Do you know ASRock beep codes? System is breadboarded. What is next step with beep codes from AMI bios on ASRock board?

System has been breadboarded. I have tried everything at the amateur level. It's down to the motherboard or CPU.

Here is what is connected:

ASRock Z97 Anniversary motherboard LGA 1150
Intel i5-4590
Cooler Master EVO 212 HSF

The power supply is not an issue. All fans are plugged in now, but I ran my tests without them attached and came out with same results. I have not yet taken out the CPU to try to power only the board. And I had a very good install originally with the processor and HSF, I really don't want to mess with it, it's been solid since Day 1 for a year and a half. No bent pins.

Here's my progress so far:

1. Board is totally dead. Power supply is good. The PSU is currently turned off, and is plugged in to a UPS/Line Conditioner that is plugged into the wall. The main cable is attached securely to the ATX socket via a 20+4 plug, and for the CPU socket a 4+4 plug. I have eliminated the case switch and any other connectors from the case. The HSF and 2 chassis fans are plugged in to the board, just to help me tell more easily when the system comes on.

2. And now I try to turn on the system power with a screwdriver jump. There are no indicator lights on the board at all, only one small light over the RJ-45 port on the backside of the panel with all the other ports. It is not on. At this point, I don't know where the power is stopped. Trying to turn on the board with the screwdriver jump does nothing. That light is my only indicator, and it is not on right now, yet the PSU is on at it's switch.

3. So I remove the brand new CMOS battery and leave it out for a few minutes. There is a CLR CMOS jumper on the board, but I'm not sure what this would do vs. just taking the battery out. The board's manual is no help.

4. Now I put the CMOS battery back in. Turn on PSU. The little light over the RJ-45 jack is lit. So now I know power is getting to the board past the point that stopped it during the previous shutdown.

5. So I jump the power pin. Board comes on, all 3 fans spin up, and the light accents are working. Right this second, it sounds fine with what is connected.

6. That "on" state lasts for a full 8 seconds exactly. Right at the end of this phase, the speaker emits one long beep, then the computer completely shuts down. But power light still shows steady at the RJ-45 jack. Now I count off exactly 4 seconds, and the cycle starts. It powers up on its own for 8 seconds, during the end of which, the speaker emits a long beep lasting 1 second. Then shuts down for exactly 4 seconds, then restarts, run for 8 seconds, beep, shut down, off 4 seconds, restart, beep, shut down, restart, beep, shutdown, restart, etc.

7. I turn off the power at the PSU switch. But now if I try to turn the machine on again, there is no power, I am back to being completely dead. So I have to take the CMOS battery out again. I ran this test several times with slight variations, but got same overall start-beep-shutdown-restart-beep-shutdown pattern.

So, now I'm at the point I have been able to establish a pattern. I don't definitively know what the version of BIOS is going to represent in beep code communication, but there is one iteration of the AMI UEFI Legal BIOS that says "DRAM PROBLEM". So I have decided to proceed to the next step and add a part to the mix.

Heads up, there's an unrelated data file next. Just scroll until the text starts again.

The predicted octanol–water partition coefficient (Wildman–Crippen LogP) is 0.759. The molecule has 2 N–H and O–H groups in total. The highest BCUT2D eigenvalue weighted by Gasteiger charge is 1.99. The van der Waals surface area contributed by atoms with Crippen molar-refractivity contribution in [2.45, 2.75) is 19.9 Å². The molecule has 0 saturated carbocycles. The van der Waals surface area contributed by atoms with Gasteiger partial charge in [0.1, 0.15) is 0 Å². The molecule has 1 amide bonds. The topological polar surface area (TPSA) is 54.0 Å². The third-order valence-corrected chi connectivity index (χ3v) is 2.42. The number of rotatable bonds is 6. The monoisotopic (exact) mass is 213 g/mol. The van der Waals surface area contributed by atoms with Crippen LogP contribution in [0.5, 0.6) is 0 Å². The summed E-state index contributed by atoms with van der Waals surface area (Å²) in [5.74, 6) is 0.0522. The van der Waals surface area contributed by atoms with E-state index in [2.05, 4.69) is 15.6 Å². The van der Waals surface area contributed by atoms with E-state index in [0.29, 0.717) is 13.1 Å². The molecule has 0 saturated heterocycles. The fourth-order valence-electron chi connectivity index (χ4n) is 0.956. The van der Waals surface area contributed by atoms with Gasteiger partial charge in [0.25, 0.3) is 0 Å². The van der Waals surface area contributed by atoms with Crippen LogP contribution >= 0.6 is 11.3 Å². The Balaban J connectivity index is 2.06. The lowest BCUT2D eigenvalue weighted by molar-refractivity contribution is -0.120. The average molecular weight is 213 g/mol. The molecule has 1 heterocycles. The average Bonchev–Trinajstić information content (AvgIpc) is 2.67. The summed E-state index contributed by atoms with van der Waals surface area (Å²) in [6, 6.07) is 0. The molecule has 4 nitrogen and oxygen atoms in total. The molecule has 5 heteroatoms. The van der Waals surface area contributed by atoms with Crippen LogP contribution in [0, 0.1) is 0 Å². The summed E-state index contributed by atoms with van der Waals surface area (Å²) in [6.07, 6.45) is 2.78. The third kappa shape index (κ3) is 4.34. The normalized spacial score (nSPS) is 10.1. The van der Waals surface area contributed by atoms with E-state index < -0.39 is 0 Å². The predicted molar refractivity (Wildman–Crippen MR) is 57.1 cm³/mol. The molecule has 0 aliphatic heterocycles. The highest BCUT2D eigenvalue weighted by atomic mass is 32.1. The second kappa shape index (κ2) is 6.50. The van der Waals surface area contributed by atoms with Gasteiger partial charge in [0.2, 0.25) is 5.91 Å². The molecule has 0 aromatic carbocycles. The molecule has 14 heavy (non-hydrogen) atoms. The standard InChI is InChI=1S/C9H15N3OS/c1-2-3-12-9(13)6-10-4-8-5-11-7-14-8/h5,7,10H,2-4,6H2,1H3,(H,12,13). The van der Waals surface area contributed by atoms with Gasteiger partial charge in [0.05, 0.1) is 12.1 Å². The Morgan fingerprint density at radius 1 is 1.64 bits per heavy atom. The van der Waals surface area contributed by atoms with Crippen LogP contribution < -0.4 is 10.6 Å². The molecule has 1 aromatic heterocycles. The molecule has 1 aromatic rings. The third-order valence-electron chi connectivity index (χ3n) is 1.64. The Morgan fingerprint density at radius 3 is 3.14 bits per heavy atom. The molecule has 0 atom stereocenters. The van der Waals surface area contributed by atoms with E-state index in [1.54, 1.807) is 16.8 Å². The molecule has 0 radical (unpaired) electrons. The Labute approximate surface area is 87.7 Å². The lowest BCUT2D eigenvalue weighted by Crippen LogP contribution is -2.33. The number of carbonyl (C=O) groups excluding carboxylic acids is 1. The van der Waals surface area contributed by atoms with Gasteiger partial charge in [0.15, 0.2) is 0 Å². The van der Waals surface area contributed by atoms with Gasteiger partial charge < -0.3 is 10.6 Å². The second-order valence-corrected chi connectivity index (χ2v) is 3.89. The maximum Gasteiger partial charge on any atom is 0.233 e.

8. I add one stick of 4mb RAM to the motherboard. I still have to do the CMOS battery reset to get power to the board. I also hooked up the case switch, just to be easier than the tip of the screwdriver thing.

9. As before, the system has the PSU switch on, and the light above the RJ-45 port is lit. I turn on the system, and again, the fans spin up and the lights are on. And again, after 8 seconds, the system shuts down. Completely. But this time no beep at all, just fans running for 8 seconds, then completely off. And the green light over the RJ is out now too. To reset the board with power to be able to be turned on, I have to do the CMOS battery removal again. I try the test again, with just one stick of RAM, but a different stick. And yet another. Changing slots. All same exact result. Powers up, runs 8 seconds exactly, no beeps, shuts down completely, even though PSU switch is on, there is no power to the board at all.

At this point, I do not know what to do next. There was one section in the ASRock FAQs about the beep codes, but some had to do with "no beep" and did not interpret what was wrong. One long beep is supposed to be a memory issue, but I don't understand what is wrong from running 8 seconds, no beeps, then complete shutdown. I have started an RMA on this board, but who knows how long that will take?

Any help greatly appreciated.

Reply to erikbrown
10 answers Last reply
More about motherboard expert system breadboarded step beep codes ami bios asrock board
  1. You write about DRAM problem, but never identify by part number any memory used.
    Reply to Calvin7
  2. well if you like just try booting to the bios via hammering the delete button leave it at the bios screen for say 30mins just to check it is stable.
    Reply to RARRAF
  3. Calvin7 said:
    You write about DRAM problem, but never identify by part number any memory used.

    Yes, I do address the DRAM problem indicated by the AMI Bios Beep Code Identifier table I found here. And the ASRock one should be the one to use, but it's different. MSI uses AMI UEFI BIOS as well, and their beep codes are different too. I don't think the memory is the problem.

    The main memory I have tested that have been used with this board is:
    Crucial Ballistix Sport 2x4GB 1600mhz PC3 - same memory I bought with the board in 2016.